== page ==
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The selection of appropriate government assistance measures to encourage the development of a Canadian deep-sea fleet Chiykowski, Gregory L.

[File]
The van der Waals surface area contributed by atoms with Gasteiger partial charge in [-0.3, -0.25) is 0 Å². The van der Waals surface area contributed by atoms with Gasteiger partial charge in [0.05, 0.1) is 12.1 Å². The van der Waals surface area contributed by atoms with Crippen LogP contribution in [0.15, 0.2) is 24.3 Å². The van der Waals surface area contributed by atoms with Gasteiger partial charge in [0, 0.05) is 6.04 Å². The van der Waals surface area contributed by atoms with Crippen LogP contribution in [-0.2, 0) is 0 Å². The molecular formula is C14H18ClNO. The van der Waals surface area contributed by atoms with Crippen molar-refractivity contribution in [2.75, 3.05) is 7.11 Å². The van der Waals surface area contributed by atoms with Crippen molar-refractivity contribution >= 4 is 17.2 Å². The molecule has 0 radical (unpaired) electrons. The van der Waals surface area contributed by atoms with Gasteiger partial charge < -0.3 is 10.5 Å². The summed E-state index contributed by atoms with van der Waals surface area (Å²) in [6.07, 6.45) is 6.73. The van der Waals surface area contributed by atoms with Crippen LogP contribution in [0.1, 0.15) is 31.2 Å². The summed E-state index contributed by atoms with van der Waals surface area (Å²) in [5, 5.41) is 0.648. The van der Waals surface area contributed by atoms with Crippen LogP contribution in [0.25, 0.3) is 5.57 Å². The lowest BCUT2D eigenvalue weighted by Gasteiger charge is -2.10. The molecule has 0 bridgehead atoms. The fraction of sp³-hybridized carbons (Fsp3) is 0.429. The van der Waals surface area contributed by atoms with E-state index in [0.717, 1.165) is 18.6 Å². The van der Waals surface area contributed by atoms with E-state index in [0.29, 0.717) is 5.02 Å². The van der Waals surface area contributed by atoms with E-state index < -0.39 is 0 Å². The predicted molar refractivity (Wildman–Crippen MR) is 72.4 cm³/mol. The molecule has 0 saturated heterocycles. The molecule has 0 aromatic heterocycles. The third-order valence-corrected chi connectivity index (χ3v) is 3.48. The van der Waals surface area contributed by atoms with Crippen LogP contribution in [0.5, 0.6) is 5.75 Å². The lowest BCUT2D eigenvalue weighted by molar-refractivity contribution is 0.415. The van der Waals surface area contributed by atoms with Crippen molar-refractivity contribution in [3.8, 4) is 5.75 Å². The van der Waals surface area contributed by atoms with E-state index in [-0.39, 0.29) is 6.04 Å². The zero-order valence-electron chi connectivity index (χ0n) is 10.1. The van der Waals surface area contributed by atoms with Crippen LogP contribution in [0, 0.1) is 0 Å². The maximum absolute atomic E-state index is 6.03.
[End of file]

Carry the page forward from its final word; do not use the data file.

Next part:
The objective of this paper is to discuss "What federal government assistance measures, if any, might be appropriate for encouraging the development of a Canadian deep-sea fleet"? Appropriate assistance measures are those that are adequate, economically efficient, eguitable, acceptable and reliable. Sources of reference included government publications; newspaper articles; journals; general textbooks on shipping, economics, and tax law; personal correspondence with shipping operators and an interview program of Vancouver-based shippers and ship-operators. Virtually all Canadian exports and imports are carried on foreign-flag vessels. Canadian involvement in international shipping is mere substantial than the figures might suggest. The question nevertheless arises as to whether Canada should continue to depend on foreign-flag services in light of recent trends and developments that are occurring in international shipping. Assistance measures can be conveniently categorized as being either financial assistance in the operating phase, financial assistance in the capital phase, or nonfiscal assistance measures. Specific assistance measures that could be used to assist shipping include, operating subsidies, government provision of facilities and services, special subsidies, tax incentives, lean guarantees, government loans, construction subsidies, government support, or protected markets. Examples of each of these measures can be found in various forms throughout the world. In relation to ether maritime nations, Canada's assistance measures can not be considered as being very generous. Sn operating subsidy program is not an appropriate form of assistance for the federal government to introduce since it encourages inefficient usage of resources, is not adaptable, and is net acceptable to any major Canadian shipping interest group. It is estimated that such a program might cost the federal government $4 to 6 million annually. The social costs of such a program are represented by the increase in shipping revenues less the increase in costs, valued at their social opportunity cost. Taxes are ignored in the analysis, except to the extent that they may affect the allocation of resources. That is because taxes represent a transfer cf resources rather than an actual cost or benefit. Tax incentives are, perhaps, the most appropriate type of assistance measure examined since they are adaptable, reliable, and can be easily implemented. Increasing capital cost allowances from a 15 percent declining balance to a 33 percent straight-line method could result in present value cash flow savings to a shipowner of $2. 124 million on a $20 million vessel. The permittance of advance depreciation might be valued at 11.17 million and special depreciation at $1.25 million. A reduction in tax rates is only effective if sufficient taxable Income is being earned. A reserve fund is also an appropriate assistance measure for many of the reasons cited above. Such a program might cost the government $2 to $3 million annually. Government loan guarantees, allowing shipowners to secure letter credit terns may also result in substantial benefits to Canadian shipowners and would require a minimal outlay of funds on the governments behalf. A direct government loan program is not an appropriate measure because it is not adaptable, eguitable, or economically efficient unless the government can perform the lending function more efficiently than can private industry. Construction subsidies benefit shipbuilders, with the benefits accruing to shipowners being minimal and unreliable. Nonfiscal assistance measures such as flag discrimination and cargo preference, are considered economically inefficient, and unacceptable. Such measures are, at the present time, too harsh a reply to the flag discrimination and cargo preference problems that are developing elsewhere in the world. The one possible exception to this may be Canadian-flag carriage of cargoes to and from the Artie regions of Canada. It is possible that the intangible benefits associated with such a venture (i.e., security, sovereignty, pride) might justify the higher costs involved.

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